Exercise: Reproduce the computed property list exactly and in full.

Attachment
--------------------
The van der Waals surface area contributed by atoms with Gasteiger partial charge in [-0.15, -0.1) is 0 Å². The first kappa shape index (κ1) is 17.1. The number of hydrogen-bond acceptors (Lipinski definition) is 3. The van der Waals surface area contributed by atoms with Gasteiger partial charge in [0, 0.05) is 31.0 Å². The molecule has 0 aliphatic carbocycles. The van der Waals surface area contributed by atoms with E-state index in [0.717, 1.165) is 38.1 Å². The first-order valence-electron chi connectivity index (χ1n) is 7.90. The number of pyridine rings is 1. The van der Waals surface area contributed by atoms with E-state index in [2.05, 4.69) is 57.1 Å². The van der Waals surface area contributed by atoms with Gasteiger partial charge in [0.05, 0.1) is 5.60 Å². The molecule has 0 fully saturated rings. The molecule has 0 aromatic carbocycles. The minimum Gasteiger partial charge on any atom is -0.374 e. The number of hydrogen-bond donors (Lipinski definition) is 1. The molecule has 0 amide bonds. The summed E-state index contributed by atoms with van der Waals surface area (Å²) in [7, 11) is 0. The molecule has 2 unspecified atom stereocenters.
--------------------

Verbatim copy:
The van der Waals surface area contributed by atoms with Gasteiger partial charge in [-0.15, -0.1) is 0 Å². The first kappa shape index (κ1) is 17.1. The number of hydrogen-bond acceptors (Lipinski definition) is 3. The van der Waals surface area contributed by atoms with Gasteiger partial charge in [0, 0.05) is 31.0 Å². The molecule has 0 aliphatic carbocycles. The van der Waals surface area contributed by atoms with E-state index in [0.717, 1.165) is 38.1 Å². The first-order valence-electron chi connectivity index (χ1n) is 7.90. The number of pyridine rings is 1. The van der Waals surface area contributed by atoms with E-state index in [2.05, 4.69) is 57.1 Å². The van der Waals surface area contributed by atoms with Gasteiger partial charge in [0.05, 0.1) is 5.60 Å². The molecule has 0 fully saturated rings. The molecule has 0 aromatic carbocycles. The minimum Gasteiger partial charge on any atom is -0.374 e. The number of hydrogen-bond donors (Lipinski definition) is 1. The molecule has 0 amide bonds. The summed E-state index contributed by atoms with van der Waals surface area (Å²) in [7, 11) is 0. The molecule has 2 unspecified atom stereocenters.